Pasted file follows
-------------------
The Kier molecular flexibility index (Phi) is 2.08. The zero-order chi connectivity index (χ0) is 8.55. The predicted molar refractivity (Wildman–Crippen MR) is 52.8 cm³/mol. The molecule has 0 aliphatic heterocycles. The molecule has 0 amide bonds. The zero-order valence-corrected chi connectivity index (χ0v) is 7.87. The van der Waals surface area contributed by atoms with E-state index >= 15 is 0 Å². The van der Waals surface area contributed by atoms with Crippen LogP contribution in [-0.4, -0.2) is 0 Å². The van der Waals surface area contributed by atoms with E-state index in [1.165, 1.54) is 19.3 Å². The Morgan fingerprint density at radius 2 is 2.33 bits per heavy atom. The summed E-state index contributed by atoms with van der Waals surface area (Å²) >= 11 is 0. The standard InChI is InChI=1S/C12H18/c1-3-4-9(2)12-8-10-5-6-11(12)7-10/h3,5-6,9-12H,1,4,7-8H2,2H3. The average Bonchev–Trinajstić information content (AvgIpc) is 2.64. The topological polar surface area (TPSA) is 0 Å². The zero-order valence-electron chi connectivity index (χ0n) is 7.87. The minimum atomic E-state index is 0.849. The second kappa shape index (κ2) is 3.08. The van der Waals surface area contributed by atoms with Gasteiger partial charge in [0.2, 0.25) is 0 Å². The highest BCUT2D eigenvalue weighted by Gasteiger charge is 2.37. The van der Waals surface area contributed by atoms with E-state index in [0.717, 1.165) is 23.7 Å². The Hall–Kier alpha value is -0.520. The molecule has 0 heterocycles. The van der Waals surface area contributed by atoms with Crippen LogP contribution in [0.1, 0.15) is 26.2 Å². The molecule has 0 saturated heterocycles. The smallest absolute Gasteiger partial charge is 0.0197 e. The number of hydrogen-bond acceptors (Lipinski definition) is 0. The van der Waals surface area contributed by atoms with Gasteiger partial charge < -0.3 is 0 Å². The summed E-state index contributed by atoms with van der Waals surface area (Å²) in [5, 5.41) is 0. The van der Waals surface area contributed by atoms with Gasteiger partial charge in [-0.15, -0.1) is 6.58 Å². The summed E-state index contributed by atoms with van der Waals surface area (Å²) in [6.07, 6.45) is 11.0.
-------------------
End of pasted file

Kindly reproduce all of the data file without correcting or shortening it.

The Kier molecular flexibility index (Phi) is 2.08. The zero-order chi connectivity index (χ0) is 8.55. The predicted molar refractivity (Wildman–Crippen MR) is 52.8 cm³/mol. The molecule has 0 aliphatic heterocycles. The molecule has 0 amide bonds. The zero-order valence-corrected chi connectivity index (χ0v) is 7.87. The van der Waals surface area contributed by atoms with E-state index >= 15 is 0 Å². The van der Waals surface area contributed by atoms with Crippen LogP contribution in [-0.4, -0.2) is 0 Å². The van der Waals surface area contributed by atoms with E-state index in [1.165, 1.54) is 19.3 Å². The Morgan fingerprint density at radius 2 is 2.33 bits per heavy atom. The summed E-state index contributed by atoms with van der Waals surface area (Å²) >= 11 is 0. The standard InChI is InChI=1S/C12H18/c1-3-4-9(2)12-8-10-5-6-11(12)7-10/h3,5-6,9-12H,1,4,7-8H2,2H3. The average Bonchev–Trinajstić information content (AvgIpc) is 2.64. The topological polar surface area (TPSA) is 0 Å². The zero-order valence-electron chi connectivity index (χ0n) is 7.87. The minimum atomic E-state index is 0.849. The second kappa shape index (κ2) is 3.08. The van der Waals surface area contributed by atoms with Gasteiger partial charge in [0.2, 0.25) is 0 Å². The highest BCUT2D eigenvalue weighted by Gasteiger charge is 2.37. The van der Waals surface area contributed by atoms with E-state index in [0.717, 1.165) is 23.7 Å². The Hall–Kier alpha value is -0.520. The molecule has 0 heterocycles. The van der Waals surface area contributed by atoms with Crippen LogP contribution in [0.1, 0.15) is 26.2 Å². The molecule has 0 saturated heterocycles. The smallest absolute Gasteiger partial charge is 0.0197 e. The number of hydrogen-bond acceptors (Lipinski definition) is 0. The van der Waals surface area contributed by atoms with Gasteiger partial charge < -0.3 is 0 Å². The summed E-state index contributed by atoms with van der Waals surface area (Å²) in [5, 5.41) is 0. The van der Waals surface area contributed by atoms with Gasteiger partial charge in [-0.15, -0.1) is 6.58 Å². The summed E-state index contributed by atoms with van der Waals surface area (Å²) in [6.07, 6.45) is 11.0.